More than Just Nose Jobs: The Public Perception of Plastic Surgery

DECEMBER 28, 2015
Jeannette Y. Wick, RPh, MBA, FASCP
Many American associate plastic surgery with the procedures they see on reality television, and this perception may limit plastic surgeons’ scope of practice. A team of plastic surgeons from New York City, NY, has published results of a survey they conducted to assess the general public’s lack of knowledge about their skills and abilities in area other than cosmetic surgery. Published in the Journal of Craniofacial Surgery, this survey indicates that plastic surgeons have a public relations problem.
 
The authors used a short, anonymous, survey and distributed it throughout all of New York City’s major boroughs. They recruited English-speaking participants at coffee shops, parks, shopping centers, busy street corners, and subway stations. The survey listed 12 specific clinical problems, all of which can be corrected with the skill and expertise of a plastic surgeon, and asked the participant to select the medical specialist they believed should address the problem.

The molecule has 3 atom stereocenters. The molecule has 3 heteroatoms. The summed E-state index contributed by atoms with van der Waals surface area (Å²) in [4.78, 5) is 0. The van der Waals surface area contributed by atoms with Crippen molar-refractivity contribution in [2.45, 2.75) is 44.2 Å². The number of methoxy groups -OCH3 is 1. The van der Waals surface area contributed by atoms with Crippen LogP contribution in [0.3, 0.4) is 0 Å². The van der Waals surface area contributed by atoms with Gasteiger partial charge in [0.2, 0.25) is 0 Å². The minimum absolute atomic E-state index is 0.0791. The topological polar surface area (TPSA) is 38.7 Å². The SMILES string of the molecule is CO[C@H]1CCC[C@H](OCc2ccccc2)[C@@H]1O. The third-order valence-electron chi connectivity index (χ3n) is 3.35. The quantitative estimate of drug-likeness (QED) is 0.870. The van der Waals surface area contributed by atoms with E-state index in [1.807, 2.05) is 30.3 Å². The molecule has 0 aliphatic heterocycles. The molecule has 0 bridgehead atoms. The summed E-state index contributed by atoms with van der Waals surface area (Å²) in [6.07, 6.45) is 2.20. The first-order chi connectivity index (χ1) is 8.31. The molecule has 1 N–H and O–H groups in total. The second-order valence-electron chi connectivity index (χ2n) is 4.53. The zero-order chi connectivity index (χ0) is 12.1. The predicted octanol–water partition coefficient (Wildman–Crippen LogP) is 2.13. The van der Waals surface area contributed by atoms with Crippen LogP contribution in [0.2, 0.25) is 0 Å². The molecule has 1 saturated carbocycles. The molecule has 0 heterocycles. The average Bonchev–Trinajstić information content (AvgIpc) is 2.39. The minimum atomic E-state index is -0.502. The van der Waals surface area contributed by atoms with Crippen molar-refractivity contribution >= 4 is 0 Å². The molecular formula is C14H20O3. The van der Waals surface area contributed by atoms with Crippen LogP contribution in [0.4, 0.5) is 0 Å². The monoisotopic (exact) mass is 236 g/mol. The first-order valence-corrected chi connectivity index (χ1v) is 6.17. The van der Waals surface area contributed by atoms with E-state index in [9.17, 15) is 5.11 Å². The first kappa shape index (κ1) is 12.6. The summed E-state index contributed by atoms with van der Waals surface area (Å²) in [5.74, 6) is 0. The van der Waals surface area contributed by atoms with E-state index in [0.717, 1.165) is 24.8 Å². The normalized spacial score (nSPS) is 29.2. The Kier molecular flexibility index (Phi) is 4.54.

This was a large survey, with 1000 surveys collected. Participants were well distributed by sex and age.  The survey described procedures in patient-friendly language (ie, rhytidectomy was called “surgery for paralysis of the face”).
 
Participants identified plastic surgeons as the preferred surgeon most often for breast augmentation (96%), breast reconstruction (87%), rhytidectomy (85%), blepharoplasty (71%), rhinoplasty (61%).
 
Fewer than have of participants identified plastic surgeons as the preferred surgeon for Botox (47%), cleft lip and palate surgery (46%), open facial wound (40%), thumb replantation (32%), hand/finger fracture (18%), open leg wound (15%), and mandible fracture (12%).
 
Participants selected plastic surgeons as the preferred experts in only 8 of these 12 domains (67%).—rhinoplasty, blepharoplasty, rhytidectomy, Botox injections, breast augmentation, breast reconstruction, cleft lip and palate surgery, and treatment of open wound of the face.
 
Clearly, members of the general public are unaware of the plastic surgeon’s many and most technical skills. They seem to presume that plastic surgery is a soft-tissue skill, and tended to select orthopedic surgeons as preferred experts for medical problems, including bone fracture. The authors indicate that plastic surgeons need to educate the public better so they can expand their practices.
 
 

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